Lucentis After 1 Year
Doctors praise this practice-transforming therapy — but find drawbacks.
JERRY HELZNER, SENIOR EDITOR
One year after receiving FDA approval, ranibizumab (Lucentis, Genentech) has already established itself as by far the predominant first-line treatment for the wet form of age-related macular degeneration (AMD). The drug has brought new hope for improved vision to patients who had little hope before and has given retina specialists a potent new weapon with which to fight the anticipated increase in wet AMD cases as the huge baby boomer generation enters its senior years.
The numbers speak for themselves. Ranibizumab is on track to produce approximately $800 million in first-year sales for Genentech. The competing AMD drug pegaptanib sodium (Macugen, OSI Pharmaceuticals/Pfizer) recently recorded quarterly US sales of $7 million and verteporfin for injection (Visudyne, QLT/Novartis), is currently tracking US sales at about $8.4 million per quarter.
DOCTORS SEE DRAWBACKS
Though retina specialists are quick to praise ranibizumab as an effective and practice-transforming therapy, recent interviews with retina specialists conducted by this publication point to concerns about ranibizumab, primarily centering on too-frequent patient visits for repeat injections, unrealistic patient expectations, and the major financial issues that stocking and billing the drug entails. Indeed, doctors interviewed by Retinal Physician for this article would like to see a wet AMD drug approved in the next 5 years that requires fewer injections and is less expensive. Longer term, they see the ideal treatment for the disease as an oral or topical therapy.
Retina specialists' mixed feelings about ranibizumab are clearly demonstrated in the following 2 quotes from Andrew Antoszyk, MD, who has served as lead investigator in the longest duration study of the safety and efficacy of ranibizumab, following some patients for as long as 3.8 years.
"Lucentis ranks up there with other milestones in the management of various medical disorders," says Dr. Antoszyk. "It has been capable of not only preventing severe vision loss in patients with wet AMD but has allowed many individuals to experience a significant degree of visual improvement. I definitely consider Lucentis a practice-transforming therapy."
But this also from Dr. Antoszyk:
"Lucentis has several drawbacks. One, it requires a patient to come back on a relatively frequent basis (every 4 to 6 weeks), which places a tremendous burden either on the patients themselves and/or their families. In addition, there are financial concerns involved with these repeat treatments that not only include the cost of the drug but the associated ancillary testing and clinical exams required to monitor the therapy. One of the problems with Lucentis is having to carry a large inventory, which is a significant cost.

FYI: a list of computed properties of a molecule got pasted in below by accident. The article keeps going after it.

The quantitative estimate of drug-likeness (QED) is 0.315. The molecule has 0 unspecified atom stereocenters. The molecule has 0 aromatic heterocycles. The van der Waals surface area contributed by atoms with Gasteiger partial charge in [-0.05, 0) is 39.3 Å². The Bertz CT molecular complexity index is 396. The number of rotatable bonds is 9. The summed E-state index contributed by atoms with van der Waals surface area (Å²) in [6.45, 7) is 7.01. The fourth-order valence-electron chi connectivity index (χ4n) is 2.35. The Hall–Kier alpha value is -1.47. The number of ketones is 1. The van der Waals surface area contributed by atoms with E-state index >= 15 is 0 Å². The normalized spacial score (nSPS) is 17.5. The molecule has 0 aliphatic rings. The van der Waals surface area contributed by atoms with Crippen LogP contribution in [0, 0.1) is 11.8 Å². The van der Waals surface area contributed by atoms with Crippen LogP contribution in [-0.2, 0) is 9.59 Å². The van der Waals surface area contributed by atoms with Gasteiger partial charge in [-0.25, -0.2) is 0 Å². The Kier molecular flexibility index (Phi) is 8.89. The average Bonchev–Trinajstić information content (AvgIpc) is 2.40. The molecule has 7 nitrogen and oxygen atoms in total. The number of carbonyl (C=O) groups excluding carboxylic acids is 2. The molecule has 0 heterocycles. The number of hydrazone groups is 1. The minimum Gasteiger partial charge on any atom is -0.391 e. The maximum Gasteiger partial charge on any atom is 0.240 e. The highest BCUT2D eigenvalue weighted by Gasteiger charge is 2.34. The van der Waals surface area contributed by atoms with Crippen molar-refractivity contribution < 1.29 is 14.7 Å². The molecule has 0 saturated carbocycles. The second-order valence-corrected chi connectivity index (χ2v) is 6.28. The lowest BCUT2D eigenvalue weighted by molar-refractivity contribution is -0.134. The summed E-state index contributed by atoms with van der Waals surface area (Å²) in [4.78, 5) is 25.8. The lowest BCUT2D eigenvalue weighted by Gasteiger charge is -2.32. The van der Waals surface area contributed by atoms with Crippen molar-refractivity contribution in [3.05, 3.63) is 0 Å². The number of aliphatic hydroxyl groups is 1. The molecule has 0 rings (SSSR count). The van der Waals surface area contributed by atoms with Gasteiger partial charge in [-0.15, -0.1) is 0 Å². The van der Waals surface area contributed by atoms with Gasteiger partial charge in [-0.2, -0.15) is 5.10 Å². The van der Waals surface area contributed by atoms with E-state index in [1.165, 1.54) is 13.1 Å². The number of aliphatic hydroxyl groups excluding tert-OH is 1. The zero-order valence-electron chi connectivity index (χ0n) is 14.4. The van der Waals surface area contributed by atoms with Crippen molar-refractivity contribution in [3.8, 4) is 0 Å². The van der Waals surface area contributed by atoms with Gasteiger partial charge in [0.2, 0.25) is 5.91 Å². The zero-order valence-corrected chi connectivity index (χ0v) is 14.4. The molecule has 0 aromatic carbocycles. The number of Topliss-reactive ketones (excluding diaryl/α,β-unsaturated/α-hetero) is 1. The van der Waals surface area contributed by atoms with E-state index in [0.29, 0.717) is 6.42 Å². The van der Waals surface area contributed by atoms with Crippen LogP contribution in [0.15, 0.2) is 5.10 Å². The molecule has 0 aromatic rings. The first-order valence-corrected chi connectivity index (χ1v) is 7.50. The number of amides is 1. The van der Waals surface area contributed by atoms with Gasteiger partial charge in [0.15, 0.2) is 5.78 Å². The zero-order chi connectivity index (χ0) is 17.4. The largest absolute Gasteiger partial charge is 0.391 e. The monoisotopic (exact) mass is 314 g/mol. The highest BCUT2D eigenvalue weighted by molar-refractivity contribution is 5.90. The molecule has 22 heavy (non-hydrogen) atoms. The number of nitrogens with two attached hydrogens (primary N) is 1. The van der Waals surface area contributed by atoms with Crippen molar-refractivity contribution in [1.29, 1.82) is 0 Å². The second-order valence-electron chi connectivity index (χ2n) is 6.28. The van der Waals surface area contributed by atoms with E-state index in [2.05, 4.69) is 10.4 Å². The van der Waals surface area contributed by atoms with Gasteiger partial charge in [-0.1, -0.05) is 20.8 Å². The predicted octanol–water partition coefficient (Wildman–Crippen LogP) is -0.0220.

"Although there are also theoretical drawbacks to the use of pan-VEGF-A blockade, these are yet to be proven. The potential increased risk of cerebrovascular events in patients receiving intravitreal Lucentis is of concern, although the rate is low and not above what is expected for this age group."
TOO MANY PATIENT VISITS
Of the several drawbacks to ranibizumab mentioned by retina specialists, it is dealing with the day-to-day disruptions of increased patient flow that distresses them the most.
"The need for multiple treatments at 4-week intervals with no definite endpoint is a significant drawback," says Sharon Fekrat, MD.
"Frequency of patient visits is definitely an issue with Lucentis, says Henry Hudson, MD. "Even if you use OCT (optical coherence tomography) to determine the timing of retreatments, you may not be giving a patient injections every month but you are still scheduling the visits to monitor disease progression."
For its part, Genentech says it recognizes the burden the repeated treatments puts on physicians and their practice and is working with the retina community to evaluate less frequent dosing regimens.
Dr. Hudson also cites unrealistic patient expectations for ranibizumab treatment.
"Expectations are very high now. Everyone who comes in for treatment knows someone who has done well with Lucentis," he notes. "Some patients, who don't see improvement after the first injection, want to be switched to another therapy. It is a concern, but then again, patients also had high expectations when PDT (photodynamic therapy) was first introduced."
Generally, retina specialists now see ranibizumab as the standard of care for first-line treatment of wet AMD. Physicians who previously used bevacizumab (Avastin, Genentech) to treat wet AMD patients have cut back sharply on their use of that drug because ranibizumab is an approved therapy that is more easily reimbursed.